Heavyweight champion Anthony Joshua says he’s ready to go to war with former world title challenger Kubrat Pulev this Saturday night on DAZN and Sky Sports Box Office.
Joshua (23-1, 21 KOs) arrived at ‘The Bubble’ on Tuesday and he’s ready to defend his IBF, WBA, and WBO heavyweight titles against the upset-minded 39-year-old Pulev (28-1, 14 KOs) in front of the 1,000 boxing fans at the Wembley Arena in London, England.
This is the first crowd that has been allowed back for a boxing event in the UK, and Joshua is pleased. Although AJ would prefer to be fighting in front of tens of thousands of fans, he’s fine with facing Pulev in front of a minimal-sized crowd.
“I’m ready for war. I’m ready for a fight. The time will come when we go to war. I’m looking forward to that date,” said Joshua to Sky Sports News.
Should Joshua go to war?
Joshua’s comments about wanting to “go to war” with the 6’4 1/2″ Pulev are a little bit worrying, though, because that’s how he runs into problems in past fights.
AJ’s poor stamina and punch resistance will put him at risk of getting knocked out by Pulev on Saturday if he fights aggressively, as he’s done at times during his career.
— Matchroom Boxing (@MatchroomBoxing) December 8, 2020
When Joshua slugs with his opponents, he’s sometimes been hurt, and we saw what happened to him against Andy Ruiz Jr in their first fight in June 2019.
Joshua has been hurt by these fighters:
- Dillian Whyte
- Alexander Povetkin
- Wladimir Klitschko
- Carlos Takam
Before today’s comment from Joshua about wanting to go to war with Pulev, it was widely believed that he would use the same Wladimir Klitschko safety-first style of fighting that.
Given Joshua’s stamina limitations and weak chin, he’s better off using the full Klitschko-esque style of fighting he employed in his recent rematch with the 283-lb Ruiz Jr, and his fight against Joseph Parker.
It’s unclear whether Joshua can beat Pulev by imitating Wladimir, though, because he’s not going to be a 280+ lb blob as the out of shape Ruiz Jr was last year in December in Saudi Arabia.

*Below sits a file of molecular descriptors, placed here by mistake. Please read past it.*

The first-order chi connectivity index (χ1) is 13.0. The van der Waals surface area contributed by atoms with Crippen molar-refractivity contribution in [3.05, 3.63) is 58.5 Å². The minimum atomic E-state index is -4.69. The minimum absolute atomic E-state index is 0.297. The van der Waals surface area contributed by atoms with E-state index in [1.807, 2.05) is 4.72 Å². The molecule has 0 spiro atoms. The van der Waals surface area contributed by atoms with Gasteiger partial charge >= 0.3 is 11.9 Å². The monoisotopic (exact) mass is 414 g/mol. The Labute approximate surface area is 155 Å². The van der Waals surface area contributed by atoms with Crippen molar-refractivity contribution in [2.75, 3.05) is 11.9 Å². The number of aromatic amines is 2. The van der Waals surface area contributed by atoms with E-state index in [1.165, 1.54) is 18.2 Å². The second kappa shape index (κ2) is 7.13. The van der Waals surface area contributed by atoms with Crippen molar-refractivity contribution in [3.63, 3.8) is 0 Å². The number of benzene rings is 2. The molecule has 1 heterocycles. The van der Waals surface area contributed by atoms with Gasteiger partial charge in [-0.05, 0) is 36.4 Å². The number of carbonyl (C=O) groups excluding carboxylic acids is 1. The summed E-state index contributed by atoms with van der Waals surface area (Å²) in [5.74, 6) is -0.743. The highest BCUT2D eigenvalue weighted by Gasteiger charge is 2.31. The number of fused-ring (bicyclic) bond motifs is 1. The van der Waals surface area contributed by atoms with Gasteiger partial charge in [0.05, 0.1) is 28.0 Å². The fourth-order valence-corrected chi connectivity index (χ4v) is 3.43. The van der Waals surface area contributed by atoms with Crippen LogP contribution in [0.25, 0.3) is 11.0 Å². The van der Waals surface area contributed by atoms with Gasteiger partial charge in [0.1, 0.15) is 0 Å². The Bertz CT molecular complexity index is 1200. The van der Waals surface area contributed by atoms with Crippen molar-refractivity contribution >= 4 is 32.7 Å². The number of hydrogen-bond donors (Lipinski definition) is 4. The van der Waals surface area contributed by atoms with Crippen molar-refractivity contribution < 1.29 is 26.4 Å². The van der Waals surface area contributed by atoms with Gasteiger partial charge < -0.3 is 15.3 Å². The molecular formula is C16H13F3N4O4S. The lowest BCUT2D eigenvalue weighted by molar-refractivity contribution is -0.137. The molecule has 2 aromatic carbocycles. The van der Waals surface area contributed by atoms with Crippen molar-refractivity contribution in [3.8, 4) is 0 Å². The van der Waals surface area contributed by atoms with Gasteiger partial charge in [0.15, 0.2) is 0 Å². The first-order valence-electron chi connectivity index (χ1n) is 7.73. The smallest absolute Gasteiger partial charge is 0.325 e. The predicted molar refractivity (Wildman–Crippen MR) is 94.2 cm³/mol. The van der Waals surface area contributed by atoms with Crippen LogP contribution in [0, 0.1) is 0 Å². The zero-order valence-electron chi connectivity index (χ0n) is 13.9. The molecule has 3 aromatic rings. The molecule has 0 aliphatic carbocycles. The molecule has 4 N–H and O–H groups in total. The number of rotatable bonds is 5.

Additionally, Joshua won’t be able to count on a referee pulling Pulev apart from him and keeping him bottled up on the outside all night as we saw in AJ’s win over Joseph Parker in 2016.
In that fight, referee Giuseppe Quartarone continually separated Parker from Joshua when he was trying to fight in close. By doing that, Parker was forced to fight Joshua from long range, which put him at a distinct disadvantage.
Joshua happy to fight in front of a small crowd
“It’s a privilege to be competing,” said Joshua. “How strange? It’s out of my control so I have to keep it normal,” AJ said on him competing with Pulev in front of a tiny crowd of 1,000 fans.
“I like it, it will be intimate. It’s nice for the fans. It is a special occasion to watch a heavyweight championship fight among 1,000 people when normally there would be tens of thousands of people,” Joshua said.
Joshua should be concerned about fighting in front of a small crowd because he’s one of those fighters that feeds off of the energy he gets from the fans.
Things start going badly for Joshua on Saturday night; he won’t be able to count on the roar of the crowd to get him mentally back into the fight.
When Joshua fought Andy Ruiz Jr at Madison Square Garden in New York last year, he looked like a doomed man walking into the ring without the usual screams of approval from his adoring British fans.
You can argue that Joshua’s poor performance that night had a lot to do with his fans not being there to support him cheer him on to victory.